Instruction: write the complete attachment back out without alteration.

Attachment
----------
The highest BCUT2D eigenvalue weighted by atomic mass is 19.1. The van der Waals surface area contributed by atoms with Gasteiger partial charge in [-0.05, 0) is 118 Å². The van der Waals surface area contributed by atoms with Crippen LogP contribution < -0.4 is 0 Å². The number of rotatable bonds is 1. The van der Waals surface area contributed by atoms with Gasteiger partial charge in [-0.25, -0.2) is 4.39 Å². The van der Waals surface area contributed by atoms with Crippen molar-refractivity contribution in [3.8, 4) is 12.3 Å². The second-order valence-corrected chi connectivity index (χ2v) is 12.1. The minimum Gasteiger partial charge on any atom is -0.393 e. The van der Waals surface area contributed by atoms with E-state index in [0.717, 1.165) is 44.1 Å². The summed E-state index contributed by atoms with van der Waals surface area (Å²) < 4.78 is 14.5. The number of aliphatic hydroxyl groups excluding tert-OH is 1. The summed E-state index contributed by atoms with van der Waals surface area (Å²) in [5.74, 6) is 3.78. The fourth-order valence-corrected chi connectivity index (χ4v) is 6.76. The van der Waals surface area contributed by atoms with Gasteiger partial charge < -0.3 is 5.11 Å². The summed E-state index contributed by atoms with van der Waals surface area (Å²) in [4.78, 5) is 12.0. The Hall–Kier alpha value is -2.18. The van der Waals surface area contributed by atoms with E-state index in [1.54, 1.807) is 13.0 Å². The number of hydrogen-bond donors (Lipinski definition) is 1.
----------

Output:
The highest BCUT2D eigenvalue weighted by atomic mass is 19.1. The van der Waals surface area contributed by atoms with Gasteiger partial charge in [-0.05, 0) is 118 Å². The van der Waals surface area contributed by atoms with Crippen LogP contribution < -0.4 is 0 Å². The number of rotatable bonds is 1. The van der Waals surface area contributed by atoms with Gasteiger partial charge in [-0.25, -0.2) is 4.39 Å². The van der Waals surface area contributed by atoms with Crippen molar-refractivity contribution in [3.8, 4) is 12.3 Å². The second-order valence-corrected chi connectivity index (χ2v) is 12.1. The minimum Gasteiger partial charge on any atom is -0.393 e. The van der Waals surface area contributed by atoms with E-state index in [0.717, 1.165) is 44.1 Å². The summed E-state index contributed by atoms with van der Waals surface area (Å²) < 4.78 is 14.5. The number of aliphatic hydroxyl groups excluding tert-OH is 1. The summed E-state index contributed by atoms with van der Waals surface area (Å²) in [5.74, 6) is 3.78. The fourth-order valence-corrected chi connectivity index (χ4v) is 6.76. The van der Waals surface area contributed by atoms with Gasteiger partial charge < -0.3 is 5.11 Å². The summed E-state index contributed by atoms with van der Waals surface area (Å²) in [4.78, 5) is 12.0. The Hall–Kier alpha value is -2.18. The van der Waals surface area contributed by atoms with E-state index in [1.54, 1.807) is 13.0 Å². The number of hydrogen-bond donors (Lipinski definition) is 1.